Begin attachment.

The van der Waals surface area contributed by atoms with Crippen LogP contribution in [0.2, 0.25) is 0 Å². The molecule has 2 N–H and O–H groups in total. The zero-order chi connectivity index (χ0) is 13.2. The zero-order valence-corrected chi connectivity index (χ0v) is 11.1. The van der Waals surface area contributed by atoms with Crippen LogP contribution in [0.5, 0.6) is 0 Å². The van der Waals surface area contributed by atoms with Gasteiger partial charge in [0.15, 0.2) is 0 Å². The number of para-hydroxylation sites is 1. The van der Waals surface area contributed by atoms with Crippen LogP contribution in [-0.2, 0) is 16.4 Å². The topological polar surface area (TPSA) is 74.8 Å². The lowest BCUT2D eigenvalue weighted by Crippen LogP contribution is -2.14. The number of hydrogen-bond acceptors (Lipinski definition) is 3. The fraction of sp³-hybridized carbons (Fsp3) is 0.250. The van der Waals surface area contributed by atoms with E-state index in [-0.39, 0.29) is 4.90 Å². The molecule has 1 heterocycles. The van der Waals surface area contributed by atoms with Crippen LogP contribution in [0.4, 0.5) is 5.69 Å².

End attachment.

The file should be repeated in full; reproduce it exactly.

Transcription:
The van der Waals surface area contributed by atoms with Crippen LogP contribution in [0.2, 0.25) is 0 Å². The molecule has 2 N–H and O–H groups in total. The zero-order chi connectivity index (χ0) is 13.2. The zero-order valence-corrected chi connectivity index (χ0v) is 11.1. The van der Waals surface area contributed by atoms with Crippen LogP contribution in [0.5, 0.6) is 0 Å². The van der Waals surface area contributed by atoms with Gasteiger partial charge in [0.15, 0.2) is 0 Å². The number of para-hydroxylation sites is 1. The van der Waals surface area contributed by atoms with Crippen LogP contribution in [-0.2, 0) is 16.4 Å². The topological polar surface area (TPSA) is 74.8 Å². The lowest BCUT2D eigenvalue weighted by Crippen LogP contribution is -2.14. The number of hydrogen-bond acceptors (Lipinski definition) is 3. The fraction of sp³-hybridized carbons (Fsp3) is 0.250. The van der Waals surface area contributed by atoms with E-state index in [-0.39, 0.29) is 4.90 Å². The molecule has 1 heterocycles. The van der Waals surface area contributed by atoms with Crippen LogP contribution in [0.4, 0.5) is 5.69 Å².